Have you ever wanted to bang a dictator? Campfire Stories Theatre Company’s bold Fringe debut is a lust-filled extravaganza about online dating, hopeless romanticism, sexual repression and the fall and decline of the Soviet Union in the late Cold War period.
A rough guide to romancing, wining, dining and wooing a communist dictator – whether they’re the real thing or a curly-haired soldier with a self-esteem problem in a cheap costume. Four stories of unconventional romance in Soviet Russia. From a bawdy housewife to a sex-crazed German soldier, this is a coming of age story about loving your country – maybe a bit too much. Boris is a man whose love life has been about as successful as a North Korean missile system. He decides to sign up to a dating website called “The DickDater.com” which promises love, lust and laughs but finds himself dragged across the crumbling Soviet Union by a gay Ketamine dealer called Grigori who only became a matchmaker because he was promised £34 an hour. Will Boris ever meet his match? Is all love destined to fail? Will Communist rule in the Ukraine disintegrate? All questions “The Girl Who Loved Stalin” hopes to answer.
To premiere at the Edinburgh Festival Fringe 2017, The Girl Who Loved Stalin pulls apart the modern perceptions of romance in an albeit roundabout way. The original script, written by Jake Mace, is blended with audience interaction and occasional improvisation alongside a biting satirical wit and many wild characters – all played by a cast of five. Under the swift co-direction of Tapuwa Pswarayi and Mike Dorey, the show thrives with a lively atmosphere and aims to leave the audience writhing in laughter and somewhat existential self-doubt.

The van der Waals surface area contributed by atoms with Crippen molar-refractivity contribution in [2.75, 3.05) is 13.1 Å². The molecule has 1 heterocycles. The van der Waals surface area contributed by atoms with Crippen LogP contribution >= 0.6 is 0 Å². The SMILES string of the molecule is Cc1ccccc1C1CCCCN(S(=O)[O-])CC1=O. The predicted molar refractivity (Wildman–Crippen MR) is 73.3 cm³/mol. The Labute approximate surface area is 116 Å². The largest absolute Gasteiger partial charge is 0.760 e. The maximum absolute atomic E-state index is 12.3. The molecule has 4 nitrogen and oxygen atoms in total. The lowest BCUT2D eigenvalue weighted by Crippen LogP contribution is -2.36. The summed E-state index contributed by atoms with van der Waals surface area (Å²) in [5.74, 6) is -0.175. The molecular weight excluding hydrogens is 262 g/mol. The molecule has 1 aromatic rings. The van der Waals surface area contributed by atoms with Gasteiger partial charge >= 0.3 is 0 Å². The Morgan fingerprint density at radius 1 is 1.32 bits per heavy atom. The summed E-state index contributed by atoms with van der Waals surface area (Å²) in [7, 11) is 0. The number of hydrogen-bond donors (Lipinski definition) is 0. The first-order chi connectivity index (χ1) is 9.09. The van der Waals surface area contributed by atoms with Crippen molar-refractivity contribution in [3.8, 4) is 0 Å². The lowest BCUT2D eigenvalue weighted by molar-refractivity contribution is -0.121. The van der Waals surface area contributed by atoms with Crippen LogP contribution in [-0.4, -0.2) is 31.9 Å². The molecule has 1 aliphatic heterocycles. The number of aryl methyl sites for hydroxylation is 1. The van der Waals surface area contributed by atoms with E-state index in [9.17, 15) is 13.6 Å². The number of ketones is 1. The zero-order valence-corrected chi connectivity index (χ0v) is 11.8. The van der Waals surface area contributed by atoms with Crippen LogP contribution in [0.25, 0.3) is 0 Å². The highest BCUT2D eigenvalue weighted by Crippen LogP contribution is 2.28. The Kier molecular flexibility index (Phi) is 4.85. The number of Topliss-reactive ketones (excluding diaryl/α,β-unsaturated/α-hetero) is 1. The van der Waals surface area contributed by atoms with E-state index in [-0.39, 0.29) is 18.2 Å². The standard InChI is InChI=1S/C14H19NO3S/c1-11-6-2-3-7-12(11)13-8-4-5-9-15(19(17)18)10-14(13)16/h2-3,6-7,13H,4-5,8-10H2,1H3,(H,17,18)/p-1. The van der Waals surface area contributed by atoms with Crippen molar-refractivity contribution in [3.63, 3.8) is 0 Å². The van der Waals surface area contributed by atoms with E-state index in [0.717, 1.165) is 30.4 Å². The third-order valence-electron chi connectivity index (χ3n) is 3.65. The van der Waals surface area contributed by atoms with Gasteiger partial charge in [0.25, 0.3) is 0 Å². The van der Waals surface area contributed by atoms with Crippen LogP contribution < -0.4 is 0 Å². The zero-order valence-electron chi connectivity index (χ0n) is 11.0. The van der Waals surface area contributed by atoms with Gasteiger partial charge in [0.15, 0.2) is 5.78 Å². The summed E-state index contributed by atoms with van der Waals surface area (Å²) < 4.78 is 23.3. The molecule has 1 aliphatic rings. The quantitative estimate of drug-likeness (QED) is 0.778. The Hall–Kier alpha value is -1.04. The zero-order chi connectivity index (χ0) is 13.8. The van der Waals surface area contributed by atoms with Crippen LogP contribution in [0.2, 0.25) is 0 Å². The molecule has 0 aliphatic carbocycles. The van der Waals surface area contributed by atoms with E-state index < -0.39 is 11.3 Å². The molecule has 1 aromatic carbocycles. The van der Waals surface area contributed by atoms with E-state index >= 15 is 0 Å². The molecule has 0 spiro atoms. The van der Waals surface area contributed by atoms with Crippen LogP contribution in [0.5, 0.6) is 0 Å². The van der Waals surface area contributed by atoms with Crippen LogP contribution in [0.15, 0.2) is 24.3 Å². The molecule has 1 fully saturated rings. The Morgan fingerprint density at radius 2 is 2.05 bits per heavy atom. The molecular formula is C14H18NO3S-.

Inventively staged to be performed on a 4×2 metre stage, Technical Director Aden Craig evokes images of propaganda, the digital world and a cramped tech startup office through a blend of creative lighting, set and costumes ranging from old Red Army military jackets to a flaunty floral nightgown. The cast bring to life a myriad of interesting characters. Aditi Mohan debuts as Valeria, Boris’ first match and a raunchy Stalin-obsessed socialite heiress. Livvie Newman bounds from her recent research project on sketch comedy in modern media to create Elena, a haughty Crimean housewife almost always on the brink of an erotic euphemism. Tapuwa Pswarayi glitters as the metrosexual Corporal and Father while Jake Mace puts together an eclectic and witty creation in sidekick Grigori. Mike Dorey (Hamlet, 2016, Discarded Nut Theatre, Theatre Royal Winchester) stars as the unfortunate Boris, a flailing, hopeless romantic whose schadenfreude-inducing performance.
All performed against the backdrop of a glittery curtain from Argos, this summer at TheSpace @ Jury’s Inn, 3pm from 4th-26th August 2017 (excl. Sundays) Tickets here